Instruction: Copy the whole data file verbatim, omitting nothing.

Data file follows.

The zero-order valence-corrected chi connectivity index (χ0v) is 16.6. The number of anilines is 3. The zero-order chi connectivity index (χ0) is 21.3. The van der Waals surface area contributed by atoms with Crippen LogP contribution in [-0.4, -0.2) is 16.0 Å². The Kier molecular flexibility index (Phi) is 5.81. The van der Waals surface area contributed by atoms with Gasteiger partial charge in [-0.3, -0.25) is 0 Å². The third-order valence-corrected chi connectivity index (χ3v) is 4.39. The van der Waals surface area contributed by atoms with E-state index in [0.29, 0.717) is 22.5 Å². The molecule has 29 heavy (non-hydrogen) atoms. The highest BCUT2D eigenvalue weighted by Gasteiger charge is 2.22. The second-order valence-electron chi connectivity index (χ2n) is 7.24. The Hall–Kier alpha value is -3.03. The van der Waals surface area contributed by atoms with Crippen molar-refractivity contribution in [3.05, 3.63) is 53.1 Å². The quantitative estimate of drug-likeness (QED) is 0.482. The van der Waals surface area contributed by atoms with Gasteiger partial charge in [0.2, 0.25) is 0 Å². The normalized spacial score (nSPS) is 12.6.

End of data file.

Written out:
The zero-order valence-corrected chi connectivity index (χ0v) is 16.6. The number of anilines is 3. The zero-order chi connectivity index (χ0) is 21.3. The van der Waals surface area contributed by atoms with Crippen LogP contribution in [-0.4, -0.2) is 16.0 Å². The Kier molecular flexibility index (Phi) is 5.81. The van der Waals surface area contributed by atoms with Gasteiger partial charge in [-0.3, -0.25) is 0 Å². The third-order valence-corrected chi connectivity index (χ3v) is 4.39. The van der Waals surface area contributed by atoms with E-state index in [0.29, 0.717) is 22.5 Å². The molecule has 29 heavy (non-hydrogen) atoms. The highest BCUT2D eigenvalue weighted by Gasteiger charge is 2.22. The second-order valence-electron chi connectivity index (χ2n) is 7.24. The Hall–Kier alpha value is -3.03. The van der Waals surface area contributed by atoms with Crippen molar-refractivity contribution in [3.05, 3.63) is 53.1 Å². The quantitative estimate of drug-likeness (QED) is 0.482. The van der Waals surface area contributed by atoms with Gasteiger partial charge in [0.2, 0.25) is 0 Å². The normalized spacial score (nSPS) is 12.6.